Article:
Abstract: "The Shock Of The Everyday: B. S. Johnson's Post-War Cityscape." At the beginning of the 1960s, British writer B. S. Johnson's embarked on a project to rework the novel to best serve his time. This essay outlines how, over the course of his first two novels, Johnson navigated his texts away from the internal, reflective and subjective mode of literary modernism to an external one that situated human experience in the shifting imperfect world around. His project is characterized by an unflinching engagement with a developing London, making use of the scarred post-war landscape a catalyst for new literary form. This form evolved by mirroring the practice of New Brutalism--a post-war architectural movement that celebrated the structures and quotidian functioning of a building through a new social-ethics of design. Although in his early novels, Johnson's frequent use of introspection acknowledged his debt to writers such as Joyce, this essay suggests that his geographical and literary explorations had a different intent--to steer the postwar novel out of modernism's "ambit." His characters ambulations recall those of the French Left's reappropriation of the city claiming it as "the space of new subjectivities and political identities." ii In Johnson, we see a reversal of the modernist writer's recoil from the organic city and an early embracing of the cityscape in social, political and material terms as an affective resource of creative inspiration.
Writing from the late 50s onwards, British novelist B. S. Johnson was part of an in-between generation distanced from high modernism by the legacy of war and years away from the explosive youth movements of the 60s. The Second World War had created a hiatus in European arts and as a consequence, with the waning of the modernist project, the post-war period was pregnant with the possibility of new growth and artistic development. Unfortunately, in the eyes of Johnson the reverse was also true: the relatively recent horrors of war had also encouraged an increased conservatism (1) and protective nostalgia for the reassuring forms of the past. In response, Johnson exasperatedly questioned, "Why then do so many novelists still write as though the revolution that was Ulysses had never happened, still relying on the crutch of storytelling? Why more damningly for my case you might think, do hundreds of thousands of readers still gorge the stuff to surfeit?" (2) Finding little to inspire him in wider British post-war literary circles and unwilling to sate the appetites of the masses, Johnson embarked on an ambitious novelistic project to re-channel the literary innovation of modernism and prevent a return to the lacklustre conventions of nineteenth-century realism. His vision was of a novel that did not indulge in fiction (which he considered a synonym for 'lies') but contained instead the truth about post-war existence, or what he termed his "truth-to-reality." (3)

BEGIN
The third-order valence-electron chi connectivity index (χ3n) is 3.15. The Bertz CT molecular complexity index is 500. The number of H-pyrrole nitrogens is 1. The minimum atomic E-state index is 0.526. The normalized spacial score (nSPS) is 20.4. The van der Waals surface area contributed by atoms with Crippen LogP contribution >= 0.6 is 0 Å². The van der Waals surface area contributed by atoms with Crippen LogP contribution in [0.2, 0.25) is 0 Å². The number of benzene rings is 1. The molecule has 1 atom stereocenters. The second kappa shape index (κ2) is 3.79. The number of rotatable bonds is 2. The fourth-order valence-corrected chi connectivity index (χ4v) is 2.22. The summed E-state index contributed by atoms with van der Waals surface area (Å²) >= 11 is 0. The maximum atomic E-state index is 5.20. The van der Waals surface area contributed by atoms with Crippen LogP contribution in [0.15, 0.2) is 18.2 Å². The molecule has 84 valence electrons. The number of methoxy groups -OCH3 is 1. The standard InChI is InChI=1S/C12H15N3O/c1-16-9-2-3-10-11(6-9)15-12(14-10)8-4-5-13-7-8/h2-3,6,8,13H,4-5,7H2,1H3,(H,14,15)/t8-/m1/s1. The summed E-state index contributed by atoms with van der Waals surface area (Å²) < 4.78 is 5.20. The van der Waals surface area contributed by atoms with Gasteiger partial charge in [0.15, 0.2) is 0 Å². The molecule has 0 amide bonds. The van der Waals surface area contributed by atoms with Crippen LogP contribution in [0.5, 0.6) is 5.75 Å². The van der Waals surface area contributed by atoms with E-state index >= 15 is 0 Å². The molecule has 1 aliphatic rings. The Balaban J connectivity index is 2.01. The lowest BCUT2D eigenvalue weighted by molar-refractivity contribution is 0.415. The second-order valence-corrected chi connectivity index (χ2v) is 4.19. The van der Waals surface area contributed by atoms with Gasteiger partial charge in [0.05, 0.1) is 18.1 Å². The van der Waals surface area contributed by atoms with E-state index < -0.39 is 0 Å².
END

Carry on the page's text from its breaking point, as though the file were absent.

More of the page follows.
This paper outlines how, over the course of his first two novels, Johnson's quest for a literary truth that would best serve his time shifted from the internal, reflective and subjective mode of modernism to an external one that situated human experience in the shifting imperfect world around. Taking the biographical self as a point of origin, I suggest that his project came to be defined by an unflinching engagement with a developing London, making use of the scarred post-war landscape as a catalyst for new literary form. It shall be argued that this form evolved by mirroring the practice of New Brutalism a post-war architectural movement that sought to honestly present the structures and functions of a building through a new social-ethics of design that countered a divisive modernist aesthetic. Although in his early novels, Johnson's urban perspective and frequent use of introspection acknowledged his debt to writers such as Joyce, this essay suggests that Johnson's geographical and literary explorations had a different intent--to steer the post-war novel out of modernism's "ambit." His characters ambulations recall those of the French Left's reappropriation of the city as "the space of new subjectivities and political identities." (4) Finally, through Johnson, we see a reversal of the modernist writer's recoil from the city and an early embracing of the cityscape in social, political and material terms as an affective resource of creative inspiration.